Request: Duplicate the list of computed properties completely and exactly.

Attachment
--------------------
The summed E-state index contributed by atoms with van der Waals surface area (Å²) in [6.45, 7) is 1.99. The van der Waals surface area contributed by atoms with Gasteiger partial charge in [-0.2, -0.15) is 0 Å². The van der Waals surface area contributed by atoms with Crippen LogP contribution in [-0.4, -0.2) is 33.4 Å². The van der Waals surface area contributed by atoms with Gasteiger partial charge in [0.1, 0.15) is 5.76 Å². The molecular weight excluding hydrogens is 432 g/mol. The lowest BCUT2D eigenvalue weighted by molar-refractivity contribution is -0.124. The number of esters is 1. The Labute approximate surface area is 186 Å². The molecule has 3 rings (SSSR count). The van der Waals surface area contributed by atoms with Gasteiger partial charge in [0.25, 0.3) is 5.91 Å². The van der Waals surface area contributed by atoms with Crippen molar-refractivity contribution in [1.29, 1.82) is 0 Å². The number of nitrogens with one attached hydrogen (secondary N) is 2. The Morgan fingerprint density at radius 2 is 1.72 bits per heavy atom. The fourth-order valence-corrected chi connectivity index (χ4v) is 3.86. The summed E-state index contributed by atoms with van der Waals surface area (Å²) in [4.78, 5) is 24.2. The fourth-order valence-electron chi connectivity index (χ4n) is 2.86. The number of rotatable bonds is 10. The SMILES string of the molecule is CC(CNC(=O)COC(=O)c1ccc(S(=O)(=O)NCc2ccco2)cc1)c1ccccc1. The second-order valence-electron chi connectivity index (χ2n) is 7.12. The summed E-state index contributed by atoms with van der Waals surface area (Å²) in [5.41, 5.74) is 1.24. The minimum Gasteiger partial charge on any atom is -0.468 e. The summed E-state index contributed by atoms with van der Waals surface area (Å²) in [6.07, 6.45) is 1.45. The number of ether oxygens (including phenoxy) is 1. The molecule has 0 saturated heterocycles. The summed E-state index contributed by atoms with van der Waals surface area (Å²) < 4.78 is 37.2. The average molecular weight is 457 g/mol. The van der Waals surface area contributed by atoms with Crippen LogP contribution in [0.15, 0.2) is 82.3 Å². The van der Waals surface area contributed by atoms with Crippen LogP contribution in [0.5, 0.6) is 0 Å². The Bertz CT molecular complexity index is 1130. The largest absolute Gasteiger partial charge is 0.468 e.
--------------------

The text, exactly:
The summed E-state index contributed by atoms with van der Waals surface area (Å²) in [6.45, 7) is 1.99. The van der Waals surface area contributed by atoms with Gasteiger partial charge in [-0.2, -0.15) is 0 Å². The van der Waals surface area contributed by atoms with Crippen LogP contribution in [-0.4, -0.2) is 33.4 Å². The van der Waals surface area contributed by atoms with Gasteiger partial charge in [0.1, 0.15) is 5.76 Å². The molecular weight excluding hydrogens is 432 g/mol. The lowest BCUT2D eigenvalue weighted by molar-refractivity contribution is -0.124. The number of esters is 1. The Labute approximate surface area is 186 Å². The molecule has 3 rings (SSSR count). The van der Waals surface area contributed by atoms with Gasteiger partial charge in [0.25, 0.3) is 5.91 Å². The van der Waals surface area contributed by atoms with Crippen molar-refractivity contribution in [1.29, 1.82) is 0 Å². The number of nitrogens with one attached hydrogen (secondary N) is 2. The Morgan fingerprint density at radius 2 is 1.72 bits per heavy atom. The fourth-order valence-corrected chi connectivity index (χ4v) is 3.86. The summed E-state index contributed by atoms with van der Waals surface area (Å²) in [4.78, 5) is 24.2. The fourth-order valence-electron chi connectivity index (χ4n) is 2.86. The number of rotatable bonds is 10. The SMILES string of the molecule is CC(CNC(=O)COC(=O)c1ccc(S(=O)(=O)NCc2ccco2)cc1)c1ccccc1. The second-order valence-electron chi connectivity index (χ2n) is 7.12. The summed E-state index contributed by atoms with van der Waals surface area (Å²) in [5.41, 5.74) is 1.24. The minimum Gasteiger partial charge on any atom is -0.468 e. The summed E-state index contributed by atoms with van der Waals surface area (Å²) in [6.07, 6.45) is 1.45. The number of ether oxygens (including phenoxy) is 1. The molecule has 0 saturated heterocycles. The summed E-state index contributed by atoms with van der Waals surface area (Å²) < 4.78 is 37.2. The average molecular weight is 457 g/mol. The van der Waals surface area contributed by atoms with Crippen LogP contribution in [0.15, 0.2) is 82.3 Å². The van der Waals surface area contributed by atoms with Crippen LogP contribution in [0.5, 0.6) is 0 Å². The Bertz CT molecular complexity index is 1130. The largest absolute Gasteiger partial charge is 0.468 e.